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Antique Italian Capodimonte Large Porcelain Table Casket 19th C

Antique Italian Capodimonte Large Porcelain Table Casket 19th C Sold
Ref:09025

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This is a beautiful antique Italian Capodimonte porcelain  casket, late 19th Century in date.

The box and cover are superbly decorated in relief with classical scenes, and there are decorative ormolu mounts to the lid and base. The interior is lined with the original red velvet.

The scenes are moulded in relief and decorated in polychrome enamels.

It is a superb porcelain casket ideal for your treasured items.

 

Condition:

In excellent condition, please see photos for confirmation.

Dimensions in cm:

Height 12 x Width 24 x Depth 13

Dimensions in inches:

Height 5 inches x Width 9 inches x Depth 5 inches

Capodimonte porcelain is porcelain created by the Capodimonte porcelain manufactory, which was established in NaplesItaly, in 1743. Capodimonte porcelain was made in direct emulation of Meissen porcelain. Capodimonte is famous for its moulded figurines and its decorative modelled flowers applied to cups and vases.

The Capodimonte porcelain tradition endured thanks to the creativity of the Neapolitan artists. During the second half of the 19th century, the first handicraft factories were created. They were all family-managed. In 1867, Alfonso Majello, knighted "Cavaliere del Lavoro", founded the Majellofactory, which continues to produce Capodimonte porcelain.

In 2012 the first e-store of Capodimonte Porcelain is founded by Vincenzo Castaldo through "Capodimonte's Finest".

Angelica Kauffman, RA (1741 - 1807)

was a Swiss-born Austrian Neoclassical painter who had a successful career in London and Rome. Though born as "Kauffmann", Kauffman is the preferred spelling of her name in English; it is the form she herself used most in signing her correspondence, documents and paintings.

While Kauffman produced many types of art, she identified herself primarily as a history painter, an unusual designation for a woman artist in the 18th century. History painting, was considered the most elite and lucrative category in academic painting during this time period. Under the direction of Sir Joshua Reynolds, the Royal Academy made a strong effort to promote history painting to a native audience who were more interested in commissioning and buying portraits and landscapes.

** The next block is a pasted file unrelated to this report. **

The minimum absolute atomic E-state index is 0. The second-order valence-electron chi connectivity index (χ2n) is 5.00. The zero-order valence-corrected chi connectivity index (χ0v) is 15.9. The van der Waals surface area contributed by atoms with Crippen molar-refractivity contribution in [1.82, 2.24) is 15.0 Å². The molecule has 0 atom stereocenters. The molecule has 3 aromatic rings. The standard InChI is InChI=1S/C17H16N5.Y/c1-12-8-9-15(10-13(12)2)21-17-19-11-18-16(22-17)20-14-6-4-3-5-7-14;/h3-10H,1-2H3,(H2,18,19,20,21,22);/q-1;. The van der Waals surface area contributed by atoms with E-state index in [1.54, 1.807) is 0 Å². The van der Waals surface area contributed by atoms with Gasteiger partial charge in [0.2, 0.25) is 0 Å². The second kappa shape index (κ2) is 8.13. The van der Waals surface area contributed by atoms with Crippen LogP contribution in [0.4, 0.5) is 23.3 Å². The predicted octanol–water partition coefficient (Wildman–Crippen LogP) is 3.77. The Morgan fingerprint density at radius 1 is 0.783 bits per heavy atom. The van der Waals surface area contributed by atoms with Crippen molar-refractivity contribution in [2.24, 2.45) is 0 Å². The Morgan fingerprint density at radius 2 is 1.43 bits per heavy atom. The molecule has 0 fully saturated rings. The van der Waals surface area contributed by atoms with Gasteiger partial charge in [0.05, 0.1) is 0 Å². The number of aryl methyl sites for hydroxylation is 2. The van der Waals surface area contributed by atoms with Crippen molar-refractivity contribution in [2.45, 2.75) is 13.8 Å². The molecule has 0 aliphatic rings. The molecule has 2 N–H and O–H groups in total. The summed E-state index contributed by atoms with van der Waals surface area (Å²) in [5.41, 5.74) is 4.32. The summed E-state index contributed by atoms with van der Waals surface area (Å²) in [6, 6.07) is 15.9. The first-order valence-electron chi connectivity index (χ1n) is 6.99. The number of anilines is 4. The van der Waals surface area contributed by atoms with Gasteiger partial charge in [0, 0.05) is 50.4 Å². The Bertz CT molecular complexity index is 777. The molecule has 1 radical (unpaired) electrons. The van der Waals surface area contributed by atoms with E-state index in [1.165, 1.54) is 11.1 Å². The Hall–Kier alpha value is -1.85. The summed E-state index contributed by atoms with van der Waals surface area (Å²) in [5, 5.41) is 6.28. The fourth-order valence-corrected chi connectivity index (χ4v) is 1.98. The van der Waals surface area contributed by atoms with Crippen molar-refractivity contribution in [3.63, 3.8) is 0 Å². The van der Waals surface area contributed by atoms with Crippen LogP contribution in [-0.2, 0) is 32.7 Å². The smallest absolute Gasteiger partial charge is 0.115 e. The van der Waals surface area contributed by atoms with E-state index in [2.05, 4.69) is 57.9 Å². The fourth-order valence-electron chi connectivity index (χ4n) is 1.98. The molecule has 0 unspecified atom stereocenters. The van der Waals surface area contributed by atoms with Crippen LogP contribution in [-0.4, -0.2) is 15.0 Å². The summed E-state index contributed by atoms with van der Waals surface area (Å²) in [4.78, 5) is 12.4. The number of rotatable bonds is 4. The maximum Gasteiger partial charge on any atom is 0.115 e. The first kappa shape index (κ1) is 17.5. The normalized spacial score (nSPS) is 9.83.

Despite the popularity that Kauffman enjoyed in British society and her success as an artist, she was disappointed by the relative apathy that the British had towards history painting. Ultimately she left Britain for the continent, where history painting was better established, held in higher esteem and patronized.

The works of Angelica Kauffman have retained their reputation. By 1911, rooms decorated with her work were still to be seen in various quarters. At Hampton Court was a portrait of the duchess of Brunswick; in the National Portrait Gallery, a self-portrait. There were other pictures by her at Paris, at Dresden, in the Hermitage at St Petersburg, in the Alte Pinakothek atMunich, in Kadriorg Palace, Tallinn (Estonia).

Satinwood

is a hard and durable wood with a satinlike sheen, much used in cabinetmaking, especially in marquetry. It comes from two tropical trees of the family Rutaceae (rue family). East Indian or Ceylon satinwood is the yellowish or dark-brown heartwood of Chloroxylon swietenia.

The lustrous, fine-grained, usually figured wood is used for furniture, cabinetwork, veneers, and backs of brushes. West Indian satinwood, sometimes called yellow wood, is considered superior. It is the golden yellow, lustrous, even-grained wood found in the Florida Keys and the West Indies.

It has long been valued for furniture. It is also used for musical instruments, veneers, and other purposes. Satinwood is classified in the division Magnoliophyta, class Magnoliopsida, order Sapindales, family Rutaceae.

Our reference: 09025